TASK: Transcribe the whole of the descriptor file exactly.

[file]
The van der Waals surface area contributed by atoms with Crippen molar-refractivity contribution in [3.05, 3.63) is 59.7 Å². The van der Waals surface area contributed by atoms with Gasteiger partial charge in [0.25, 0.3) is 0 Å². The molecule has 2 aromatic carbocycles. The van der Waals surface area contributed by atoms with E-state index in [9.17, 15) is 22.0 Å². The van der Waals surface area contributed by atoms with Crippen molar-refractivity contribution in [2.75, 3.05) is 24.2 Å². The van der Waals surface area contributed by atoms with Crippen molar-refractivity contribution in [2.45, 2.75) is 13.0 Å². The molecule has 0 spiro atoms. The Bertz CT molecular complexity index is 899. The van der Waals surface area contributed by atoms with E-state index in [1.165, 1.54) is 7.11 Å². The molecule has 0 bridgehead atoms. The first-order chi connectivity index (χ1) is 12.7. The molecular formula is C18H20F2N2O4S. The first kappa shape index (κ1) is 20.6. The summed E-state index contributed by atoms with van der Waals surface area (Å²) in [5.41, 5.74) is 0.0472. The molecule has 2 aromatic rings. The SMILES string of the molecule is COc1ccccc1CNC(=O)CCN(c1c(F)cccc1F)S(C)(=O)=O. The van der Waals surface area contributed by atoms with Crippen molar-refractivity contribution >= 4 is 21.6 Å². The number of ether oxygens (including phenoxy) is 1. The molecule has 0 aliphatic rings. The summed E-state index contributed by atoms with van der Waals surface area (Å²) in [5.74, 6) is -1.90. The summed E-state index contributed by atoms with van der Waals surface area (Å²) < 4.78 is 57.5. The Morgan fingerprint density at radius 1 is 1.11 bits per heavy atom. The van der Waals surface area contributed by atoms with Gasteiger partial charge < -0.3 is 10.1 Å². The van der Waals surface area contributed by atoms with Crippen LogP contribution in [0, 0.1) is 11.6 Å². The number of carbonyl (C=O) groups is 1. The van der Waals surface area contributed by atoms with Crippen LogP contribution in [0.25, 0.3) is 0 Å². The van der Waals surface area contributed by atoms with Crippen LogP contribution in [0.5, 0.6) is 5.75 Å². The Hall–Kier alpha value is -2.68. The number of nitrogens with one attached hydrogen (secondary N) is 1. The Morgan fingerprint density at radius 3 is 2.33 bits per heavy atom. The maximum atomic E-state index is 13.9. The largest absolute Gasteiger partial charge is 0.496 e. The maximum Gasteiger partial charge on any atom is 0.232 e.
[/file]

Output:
The van der Waals surface area contributed by atoms with Crippen molar-refractivity contribution in [3.05, 3.63) is 59.7 Å². The van der Waals surface area contributed by atoms with Gasteiger partial charge in [0.25, 0.3) is 0 Å². The molecule has 2 aromatic carbocycles. The van der Waals surface area contributed by atoms with E-state index in [9.17, 15) is 22.0 Å². The van der Waals surface area contributed by atoms with Crippen molar-refractivity contribution in [2.75, 3.05) is 24.2 Å². The van der Waals surface area contributed by atoms with Crippen molar-refractivity contribution in [2.45, 2.75) is 13.0 Å². The molecule has 0 spiro atoms. The Bertz CT molecular complexity index is 899. The van der Waals surface area contributed by atoms with E-state index in [1.165, 1.54) is 7.11 Å². The molecule has 0 bridgehead atoms. The first-order chi connectivity index (χ1) is 12.7. The molecular formula is C18H20F2N2O4S. The first kappa shape index (κ1) is 20.6. The summed E-state index contributed by atoms with van der Waals surface area (Å²) in [5.41, 5.74) is 0.0472. The molecule has 2 aromatic rings. The SMILES string of the molecule is COc1ccccc1CNC(=O)CCN(c1c(F)cccc1F)S(C)(=O)=O. The van der Waals surface area contributed by atoms with Crippen molar-refractivity contribution >= 4 is 21.6 Å². The number of ether oxygens (including phenoxy) is 1. The molecule has 0 aliphatic rings. The summed E-state index contributed by atoms with van der Waals surface area (Å²) in [5.74, 6) is -1.90. The summed E-state index contributed by atoms with van der Waals surface area (Å²) < 4.78 is 57.5. The Morgan fingerprint density at radius 1 is 1.11 bits per heavy atom. The van der Waals surface area contributed by atoms with Gasteiger partial charge < -0.3 is 10.1 Å². The van der Waals surface area contributed by atoms with Crippen LogP contribution in [0, 0.1) is 11.6 Å². The number of carbonyl (C=O) groups is 1. The van der Waals surface area contributed by atoms with Crippen LogP contribution in [0.25, 0.3) is 0 Å². The van der Waals surface area contributed by atoms with Crippen LogP contribution in [0.5, 0.6) is 5.75 Å². The Hall–Kier alpha value is -2.68. The number of nitrogens with one attached hydrogen (secondary N) is 1. The Morgan fingerprint density at radius 3 is 2.33 bits per heavy atom. The maximum atomic E-state index is 13.9. The largest absolute Gasteiger partial charge is 0.496 e. The maximum Gasteiger partial charge on any atom is 0.232 e.